Pennsylvania is home to a variety of beautiful red birds. Their vibrant colors make them easy to spot and fascinating to watch. In this article, we’ll explore some of the most common red birds found in Pennsylvania, what they look like, where they live, and some interesting facts about them.

1. Northern Cardinal


  • Male: Bright red all over with a black mask around the face.
  • Female: Brown with reddish tinges and a red beak.
  • Size: About 8-9 inches long with a wingspan of 10-12 inches.


  • Found in woodlands, gardens, shrublands, and wetlands.
  • Often seen at bird feeders.

Interesting Facts:

  • Cardinals are named after the red-robed Catholic cardinals.
  • They are monogamous and mate for life.
  • Their song is a series of clear whistles that sounds like “cheer, cheer, cheer.”

2. Scarlet Tanager


  • Male (Breeding Season): Bright red body with black wings and tail.
  • Female: Olive-yellow with darker wings.
  • Size: About 6.3-6.7 inches long with a wingspan of 9.8-11.4 inches.


  • Prefer deciduous forests, especially those with oak trees.
  • Often found high in the forest canopy.

Interesting Facts:

  • Males change to a yellow-green color in the fall.
  • Their song is a series of short, raspy notes.
  • Scarlet Tanagers migrate to South America in the winter.

3. House Finch


  • Male: Bright red on the head, throat, and chest with brown streaks on the back and belly.
  • Female: Brown and streaked with no red.
  • Size: About 5-6 inches long with a wingspan of 8-10 inches.


  • Common in urban and suburban areas, as well as farmlands and open woodlands.
  • Frequently seen at bird feeders.
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Interesting Facts:

  • Originally from the western United States, House Finches were introduced to the eastern U.S. in the 1940s.
  • They have a cheerful, warbling song.
  • House Finches can have orange or yellow coloration instead of red, depending on their diet.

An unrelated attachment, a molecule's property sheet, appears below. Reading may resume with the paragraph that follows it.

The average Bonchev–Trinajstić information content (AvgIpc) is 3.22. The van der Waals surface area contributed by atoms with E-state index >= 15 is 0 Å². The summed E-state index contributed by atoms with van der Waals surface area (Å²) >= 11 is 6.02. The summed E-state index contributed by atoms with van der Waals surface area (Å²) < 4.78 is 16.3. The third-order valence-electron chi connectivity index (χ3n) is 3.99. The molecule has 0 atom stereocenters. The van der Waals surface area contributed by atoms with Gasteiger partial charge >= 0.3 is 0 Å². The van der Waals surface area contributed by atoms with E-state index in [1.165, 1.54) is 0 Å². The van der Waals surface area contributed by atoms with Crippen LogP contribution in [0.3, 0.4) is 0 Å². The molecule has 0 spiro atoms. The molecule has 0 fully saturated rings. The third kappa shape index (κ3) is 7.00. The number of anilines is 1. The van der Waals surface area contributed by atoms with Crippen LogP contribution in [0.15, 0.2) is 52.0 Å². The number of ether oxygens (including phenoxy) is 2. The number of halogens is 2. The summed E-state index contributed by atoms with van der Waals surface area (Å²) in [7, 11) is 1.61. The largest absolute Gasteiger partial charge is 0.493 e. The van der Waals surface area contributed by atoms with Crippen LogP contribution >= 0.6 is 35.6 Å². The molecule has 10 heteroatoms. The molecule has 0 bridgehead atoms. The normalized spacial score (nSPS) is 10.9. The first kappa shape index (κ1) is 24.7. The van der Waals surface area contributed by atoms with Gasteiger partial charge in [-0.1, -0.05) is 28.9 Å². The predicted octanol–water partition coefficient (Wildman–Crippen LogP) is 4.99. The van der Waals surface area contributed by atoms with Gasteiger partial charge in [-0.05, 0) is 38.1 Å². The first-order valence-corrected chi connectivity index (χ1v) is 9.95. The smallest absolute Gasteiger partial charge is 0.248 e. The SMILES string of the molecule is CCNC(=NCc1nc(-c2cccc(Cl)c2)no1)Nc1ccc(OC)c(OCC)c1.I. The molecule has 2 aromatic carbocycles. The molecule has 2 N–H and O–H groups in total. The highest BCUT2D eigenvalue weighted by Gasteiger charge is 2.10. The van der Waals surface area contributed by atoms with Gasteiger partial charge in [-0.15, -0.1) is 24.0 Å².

4. Red-headed Woodpecker


  • Adult: Bright red head, white body, and black wings with white patches.
  • Juvenile: Brown head, which turns red as they mature.
  • Size: About 7-9 inches long with a wingspan of 16-18 inches.


  • Prefer open woodlands, orchards, and parks.
  • Often seen clinging to tree trunks.

Interesting Facts:

  • They catch insects in midair and store food in tree crevices.
  • Their call is a loud “queer” sound.
  • Red-headed Woodpeckers are known for their striking, tri-colored appearance.

5. Summer Tanager


  • Male: Bright red all over.
  • Female: Yellow-green with some orange-red on the face and throat.
  • Size: About 6.7 inches long with a wingspan of 11-11.5 inches.


  • Found in open woodlands, especially those with pine-oak trees.
  • Prefer areas near water.

Interesting Facts:

  • Summer Tanagers specialize in eating bees and wasps.
  • They are known for their sweet, melodious song.
  • Migrate to Central and South America for the winter.


What types of red birds can be found in Pennsylvania?

In Pennsylvania, you can find several types of red birds, including:
Northern Cardinal: Known for its vibrant red plumage, this bird is one of the most common red birds in Pennsylvania.
House Finch: Males of this species have red faces and upper breasts, making them easy to spot.
Scarlet Tanager: Males are bright red with black wings and tail during the breeding season.
Red-headed Woodpecker: This bird has a striking red head and neck with a contrasting black and white body.

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Which blue birds are commonly seen in Pennsylvania?

Common blue birds in Pennsylvania include:
Eastern Bluebird: Recognizable by its bright blue back and rusty red chest, this bird is a favorite among bird watchers.
Blue Jay: With its vivid blue color and distinct crest, the Blue Jay is a familiar sight in Pennsylvania.
Tree Swallow: This bird has glossy blue-green upperparts and is often seen near water bodies.

What are some common birds found in Pennsylvania?

Pennsylvania is home to a diverse range of birds, including:
American Robin: Known for its red-orange breast, the American Robin is a common sight in gardens and parks.
Northern Cardinal: Both males and females are frequently seen, with males being bright red and females having a more subdued reddish-brown color.
Mourning Dove: Recognizable by its soft, mournful cooing and slender body.
Black-capped Chickadee: This small bird has a black cap and bib with white cheeks, making it easy to identify.
American Goldfinch: Males are bright yellow with black wings during the breeding season.

Which bird in Pennsylvania has a combination of red and black?

The Scarlet Tanager is a bird in Pennsylvania that has a striking combination of red and black. Males are bright red with black wings and tail during the breeding season, while females are olive-yellow.


Pennsylvania’s red birds add a splash of color to the landscape and are a joy to observe.

Whether you’re a seasoned bird watcher or a curious beginner, keeping an eye out for these vibrant creatures can be a rewarding experience.

By learning about their habits and habitats, you can better appreciate the beauty and diversity of Pennsylvania’s bird population.